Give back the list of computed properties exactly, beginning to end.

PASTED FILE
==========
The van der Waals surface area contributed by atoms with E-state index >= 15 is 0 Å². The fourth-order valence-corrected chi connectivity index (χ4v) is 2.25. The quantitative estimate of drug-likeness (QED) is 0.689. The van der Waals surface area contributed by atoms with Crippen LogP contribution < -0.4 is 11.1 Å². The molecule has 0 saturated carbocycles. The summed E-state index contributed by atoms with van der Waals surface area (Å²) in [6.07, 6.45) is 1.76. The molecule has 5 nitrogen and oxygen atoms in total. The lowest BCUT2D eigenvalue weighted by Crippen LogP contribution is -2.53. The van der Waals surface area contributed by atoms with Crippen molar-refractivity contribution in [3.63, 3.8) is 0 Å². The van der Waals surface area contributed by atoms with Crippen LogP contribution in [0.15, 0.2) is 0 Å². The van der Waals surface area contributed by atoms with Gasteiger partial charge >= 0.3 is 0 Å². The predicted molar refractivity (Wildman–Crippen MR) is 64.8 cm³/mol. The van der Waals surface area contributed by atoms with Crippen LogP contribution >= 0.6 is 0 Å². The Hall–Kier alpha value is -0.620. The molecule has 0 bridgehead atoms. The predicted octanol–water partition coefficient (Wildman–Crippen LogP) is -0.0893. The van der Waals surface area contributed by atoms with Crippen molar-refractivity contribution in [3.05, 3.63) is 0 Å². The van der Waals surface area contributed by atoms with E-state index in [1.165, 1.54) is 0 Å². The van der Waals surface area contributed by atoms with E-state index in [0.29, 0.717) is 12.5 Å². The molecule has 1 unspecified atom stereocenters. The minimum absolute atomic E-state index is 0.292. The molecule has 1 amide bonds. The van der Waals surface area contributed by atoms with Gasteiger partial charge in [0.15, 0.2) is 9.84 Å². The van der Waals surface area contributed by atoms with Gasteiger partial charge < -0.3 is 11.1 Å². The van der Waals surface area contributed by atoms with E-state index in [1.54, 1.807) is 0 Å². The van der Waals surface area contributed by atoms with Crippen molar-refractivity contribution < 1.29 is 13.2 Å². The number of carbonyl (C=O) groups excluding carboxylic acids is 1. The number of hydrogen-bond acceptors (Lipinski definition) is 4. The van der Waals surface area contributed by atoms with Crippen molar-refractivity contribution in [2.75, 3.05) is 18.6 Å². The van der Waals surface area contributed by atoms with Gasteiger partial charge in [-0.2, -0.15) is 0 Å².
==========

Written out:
The van der Waals surface area contributed by atoms with E-state index >= 15 is 0 Å². The fourth-order valence-corrected chi connectivity index (χ4v) is 2.25. The quantitative estimate of drug-likeness (QED) is 0.689. The van der Waals surface area contributed by atoms with Crippen LogP contribution < -0.4 is 11.1 Å². The molecule has 0 saturated carbocycles. The summed E-state index contributed by atoms with van der Waals surface area (Å²) in [6.07, 6.45) is 1.76. The molecule has 5 nitrogen and oxygen atoms in total. The lowest BCUT2D eigenvalue weighted by Crippen LogP contribution is -2.53. The van der Waals surface area contributed by atoms with Crippen molar-refractivity contribution in [3.63, 3.8) is 0 Å². The van der Waals surface area contributed by atoms with Crippen LogP contribution in [0.15, 0.2) is 0 Å². The van der Waals surface area contributed by atoms with Gasteiger partial charge >= 0.3 is 0 Å². The predicted molar refractivity (Wildman–Crippen MR) is 64.8 cm³/mol. The van der Waals surface area contributed by atoms with Crippen LogP contribution >= 0.6 is 0 Å². The Hall–Kier alpha value is -0.620. The molecule has 0 bridgehead atoms. The predicted octanol–water partition coefficient (Wildman–Crippen LogP) is -0.0893. The van der Waals surface area contributed by atoms with Crippen molar-refractivity contribution in [3.05, 3.63) is 0 Å². The van der Waals surface area contributed by atoms with E-state index in [1.165, 1.54) is 0 Å². The van der Waals surface area contributed by atoms with E-state index in [0.29, 0.717) is 12.5 Å². The molecule has 1 unspecified atom stereocenters. The minimum absolute atomic E-state index is 0.292. The molecule has 1 amide bonds. The van der Waals surface area contributed by atoms with Gasteiger partial charge in [0.15, 0.2) is 9.84 Å². The van der Waals surface area contributed by atoms with Gasteiger partial charge < -0.3 is 11.1 Å². The van der Waals surface area contributed by atoms with E-state index in [1.54, 1.807) is 0 Å². The van der Waals surface area contributed by atoms with Crippen molar-refractivity contribution < 1.29 is 13.2 Å². The number of carbonyl (C=O) groups excluding carboxylic acids is 1. The number of hydrogen-bond acceptors (Lipinski definition) is 4. The van der Waals surface area contributed by atoms with Crippen molar-refractivity contribution in [2.75, 3.05) is 18.6 Å². The van der Waals surface area contributed by atoms with Gasteiger partial charge in [-0.2, -0.15) is 0 Å².